Article published: Sunday, February 17th 2013
We’ve come across two excellent videos of the Hulme Crescents recently, and would like to share them with you.
The first, There’s No Place Like Hulme, is a short World in Action feature from 1978. At only eight years old the immense Crescents, built to rehouse people from the 1960s slum clearances, were already viewed as a horrible mistake.
The stiff upper lipped BBC team interview families who explain how the deck-access blocks were ill-maintained and neglected.
“If the lifts go you’ve just got to get down and up as best you can”, says one mother. “With a trolley in one arm and a baby in the other.”
There are beautiful panning shots and reports of crime, unemployment and violence. Foreshadowing right-to-buy, a bearded probation officer complains there’s “no sense of ownership, no sense of property or belonging”.
Manchester City Council began moving families out of the area. The Crescents became part dumping ground and part colony of squatters, addicts, artists and the sorts of people who the council would probably now refer to as complex residents.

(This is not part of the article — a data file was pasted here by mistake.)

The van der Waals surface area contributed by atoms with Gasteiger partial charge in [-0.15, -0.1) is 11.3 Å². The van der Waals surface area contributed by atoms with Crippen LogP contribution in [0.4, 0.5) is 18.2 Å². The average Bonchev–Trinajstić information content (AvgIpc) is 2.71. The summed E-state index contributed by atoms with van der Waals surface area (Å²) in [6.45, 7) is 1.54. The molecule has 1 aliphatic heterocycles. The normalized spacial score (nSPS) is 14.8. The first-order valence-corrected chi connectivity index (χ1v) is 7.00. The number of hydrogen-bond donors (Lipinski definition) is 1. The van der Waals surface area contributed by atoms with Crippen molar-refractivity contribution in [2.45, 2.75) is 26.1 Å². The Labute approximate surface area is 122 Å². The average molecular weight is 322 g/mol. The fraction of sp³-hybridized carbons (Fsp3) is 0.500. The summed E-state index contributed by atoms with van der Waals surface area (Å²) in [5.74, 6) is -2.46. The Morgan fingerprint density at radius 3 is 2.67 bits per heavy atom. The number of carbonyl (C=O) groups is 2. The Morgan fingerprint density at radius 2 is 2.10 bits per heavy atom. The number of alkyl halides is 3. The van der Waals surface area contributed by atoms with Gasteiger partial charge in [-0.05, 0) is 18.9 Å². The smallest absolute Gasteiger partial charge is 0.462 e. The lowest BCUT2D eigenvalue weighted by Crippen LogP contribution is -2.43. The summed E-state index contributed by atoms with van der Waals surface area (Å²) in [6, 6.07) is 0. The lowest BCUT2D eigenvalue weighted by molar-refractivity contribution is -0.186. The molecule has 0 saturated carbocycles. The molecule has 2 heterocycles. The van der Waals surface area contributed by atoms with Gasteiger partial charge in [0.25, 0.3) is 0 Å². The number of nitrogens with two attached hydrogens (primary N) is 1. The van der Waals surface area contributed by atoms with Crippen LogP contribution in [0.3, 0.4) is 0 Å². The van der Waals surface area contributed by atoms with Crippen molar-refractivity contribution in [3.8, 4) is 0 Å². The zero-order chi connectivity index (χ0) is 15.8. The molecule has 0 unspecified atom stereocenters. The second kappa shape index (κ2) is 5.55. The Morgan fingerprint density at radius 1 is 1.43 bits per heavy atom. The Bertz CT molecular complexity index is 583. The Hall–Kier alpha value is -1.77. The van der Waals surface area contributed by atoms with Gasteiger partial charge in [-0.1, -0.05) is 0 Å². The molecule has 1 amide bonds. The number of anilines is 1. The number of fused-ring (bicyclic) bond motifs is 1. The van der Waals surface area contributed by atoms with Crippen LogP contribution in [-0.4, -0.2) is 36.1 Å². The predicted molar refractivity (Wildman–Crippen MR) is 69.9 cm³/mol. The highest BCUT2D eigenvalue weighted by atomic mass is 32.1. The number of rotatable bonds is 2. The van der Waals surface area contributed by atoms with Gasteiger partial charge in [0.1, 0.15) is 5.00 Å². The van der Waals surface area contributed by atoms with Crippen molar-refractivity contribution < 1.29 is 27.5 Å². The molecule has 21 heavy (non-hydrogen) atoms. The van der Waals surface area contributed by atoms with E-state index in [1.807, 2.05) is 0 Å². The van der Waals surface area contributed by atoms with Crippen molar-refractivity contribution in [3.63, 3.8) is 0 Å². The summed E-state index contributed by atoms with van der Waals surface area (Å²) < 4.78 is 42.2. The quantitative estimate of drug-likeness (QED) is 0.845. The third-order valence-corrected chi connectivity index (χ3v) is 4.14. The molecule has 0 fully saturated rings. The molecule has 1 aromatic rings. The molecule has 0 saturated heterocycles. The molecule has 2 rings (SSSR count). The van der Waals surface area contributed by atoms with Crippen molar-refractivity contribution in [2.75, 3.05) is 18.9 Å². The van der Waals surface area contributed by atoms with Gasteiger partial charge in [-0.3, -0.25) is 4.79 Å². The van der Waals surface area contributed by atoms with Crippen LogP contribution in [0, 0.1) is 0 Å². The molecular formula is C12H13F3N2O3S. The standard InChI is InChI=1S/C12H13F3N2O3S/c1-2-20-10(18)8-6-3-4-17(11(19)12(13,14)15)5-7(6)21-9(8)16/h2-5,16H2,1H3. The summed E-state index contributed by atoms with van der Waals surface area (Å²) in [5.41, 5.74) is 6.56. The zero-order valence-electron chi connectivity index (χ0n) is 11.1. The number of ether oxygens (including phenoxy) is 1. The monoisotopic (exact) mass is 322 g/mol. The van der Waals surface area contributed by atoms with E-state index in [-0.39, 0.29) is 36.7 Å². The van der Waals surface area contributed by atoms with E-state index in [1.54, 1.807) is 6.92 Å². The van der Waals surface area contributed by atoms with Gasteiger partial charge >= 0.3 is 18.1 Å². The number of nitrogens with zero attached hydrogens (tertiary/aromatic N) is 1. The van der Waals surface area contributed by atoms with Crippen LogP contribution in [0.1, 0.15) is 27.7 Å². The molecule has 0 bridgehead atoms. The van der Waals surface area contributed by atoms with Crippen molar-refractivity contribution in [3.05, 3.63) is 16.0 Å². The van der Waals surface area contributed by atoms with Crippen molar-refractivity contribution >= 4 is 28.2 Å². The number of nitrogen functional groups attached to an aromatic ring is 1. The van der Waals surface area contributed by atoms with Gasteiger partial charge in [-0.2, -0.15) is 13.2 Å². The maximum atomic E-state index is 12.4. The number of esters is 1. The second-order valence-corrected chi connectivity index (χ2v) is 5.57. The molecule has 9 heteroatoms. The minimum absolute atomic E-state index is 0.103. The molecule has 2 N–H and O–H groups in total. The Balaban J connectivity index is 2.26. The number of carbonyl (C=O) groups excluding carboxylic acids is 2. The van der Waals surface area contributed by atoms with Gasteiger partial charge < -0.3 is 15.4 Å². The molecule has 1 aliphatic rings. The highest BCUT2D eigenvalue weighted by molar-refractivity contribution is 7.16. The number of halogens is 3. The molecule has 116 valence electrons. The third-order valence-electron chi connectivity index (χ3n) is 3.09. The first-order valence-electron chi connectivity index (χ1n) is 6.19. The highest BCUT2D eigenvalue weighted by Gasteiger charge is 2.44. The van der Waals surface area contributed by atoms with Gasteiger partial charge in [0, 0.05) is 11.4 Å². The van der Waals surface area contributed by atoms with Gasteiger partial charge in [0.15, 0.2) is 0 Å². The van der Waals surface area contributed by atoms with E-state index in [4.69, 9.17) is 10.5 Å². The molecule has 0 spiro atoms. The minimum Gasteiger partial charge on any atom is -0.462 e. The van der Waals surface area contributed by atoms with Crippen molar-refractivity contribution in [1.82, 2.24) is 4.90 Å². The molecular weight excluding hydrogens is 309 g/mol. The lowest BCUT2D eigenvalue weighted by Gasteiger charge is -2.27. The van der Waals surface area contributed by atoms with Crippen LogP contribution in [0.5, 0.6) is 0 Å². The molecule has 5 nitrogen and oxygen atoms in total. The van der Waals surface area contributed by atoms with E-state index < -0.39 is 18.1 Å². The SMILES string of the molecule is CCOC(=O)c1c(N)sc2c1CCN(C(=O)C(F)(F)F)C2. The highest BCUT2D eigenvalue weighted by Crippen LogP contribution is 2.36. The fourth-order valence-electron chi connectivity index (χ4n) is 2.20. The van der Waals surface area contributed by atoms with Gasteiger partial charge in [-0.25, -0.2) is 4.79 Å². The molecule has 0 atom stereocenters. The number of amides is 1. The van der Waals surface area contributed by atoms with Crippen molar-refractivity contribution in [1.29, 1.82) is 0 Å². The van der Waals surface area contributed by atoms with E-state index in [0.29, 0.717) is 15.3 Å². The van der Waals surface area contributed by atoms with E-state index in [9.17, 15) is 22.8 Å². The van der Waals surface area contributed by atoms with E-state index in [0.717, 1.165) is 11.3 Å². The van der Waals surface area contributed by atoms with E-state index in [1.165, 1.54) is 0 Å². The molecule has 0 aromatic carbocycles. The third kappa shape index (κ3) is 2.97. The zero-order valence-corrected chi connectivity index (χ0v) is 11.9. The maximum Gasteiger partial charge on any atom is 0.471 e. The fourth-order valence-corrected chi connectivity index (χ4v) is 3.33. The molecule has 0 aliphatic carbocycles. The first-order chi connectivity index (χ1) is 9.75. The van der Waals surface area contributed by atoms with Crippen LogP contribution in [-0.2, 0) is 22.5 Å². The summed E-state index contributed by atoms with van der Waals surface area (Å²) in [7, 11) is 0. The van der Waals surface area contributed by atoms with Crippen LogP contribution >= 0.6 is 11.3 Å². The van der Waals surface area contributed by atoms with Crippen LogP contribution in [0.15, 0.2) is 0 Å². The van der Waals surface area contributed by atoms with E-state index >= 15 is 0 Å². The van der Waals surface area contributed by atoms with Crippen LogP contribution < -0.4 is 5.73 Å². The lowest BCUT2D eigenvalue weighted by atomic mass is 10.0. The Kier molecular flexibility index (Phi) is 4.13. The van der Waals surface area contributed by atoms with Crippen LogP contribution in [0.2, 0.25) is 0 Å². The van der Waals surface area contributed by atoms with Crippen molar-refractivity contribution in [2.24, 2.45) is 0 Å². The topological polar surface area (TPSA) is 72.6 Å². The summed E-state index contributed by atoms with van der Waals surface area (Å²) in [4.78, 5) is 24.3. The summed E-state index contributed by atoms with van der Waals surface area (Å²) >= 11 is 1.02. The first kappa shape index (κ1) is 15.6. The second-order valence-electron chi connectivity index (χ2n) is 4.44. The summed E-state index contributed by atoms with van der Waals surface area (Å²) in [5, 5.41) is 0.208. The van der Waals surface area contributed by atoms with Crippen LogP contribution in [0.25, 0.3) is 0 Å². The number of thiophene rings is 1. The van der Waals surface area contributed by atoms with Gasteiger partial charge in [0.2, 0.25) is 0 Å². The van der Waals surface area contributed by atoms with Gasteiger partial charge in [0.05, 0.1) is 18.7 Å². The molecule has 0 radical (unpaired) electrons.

The next film, Dancing in the Ruins by Nick Wallbank, follows some of the new inhabitants shortly before the Crescents were demolished in the mid 1990s.
It gives off a feel of the potential and vibrancy of the era, the last in which Manchester produced a truly great creative scene.
After the demolition Hulme became the prototype of the new wave of civic regeneration, which promised and still promises to leave the poverty and decay of the old ways behind it.
The two films show you seeds of today’s Manchester in the backlash against the derelict council housing projects of the 1960s and the co-option of the hedonist energy of the 1990s by a Blairite generation of municipal politicians.
They both posses an aura of potency and the sense that great changes are about to break upon them, that anything could happen. That is something the city today has lost.
With thanks to www.exHulme.co.uk and Ally Fogg for pointing these out
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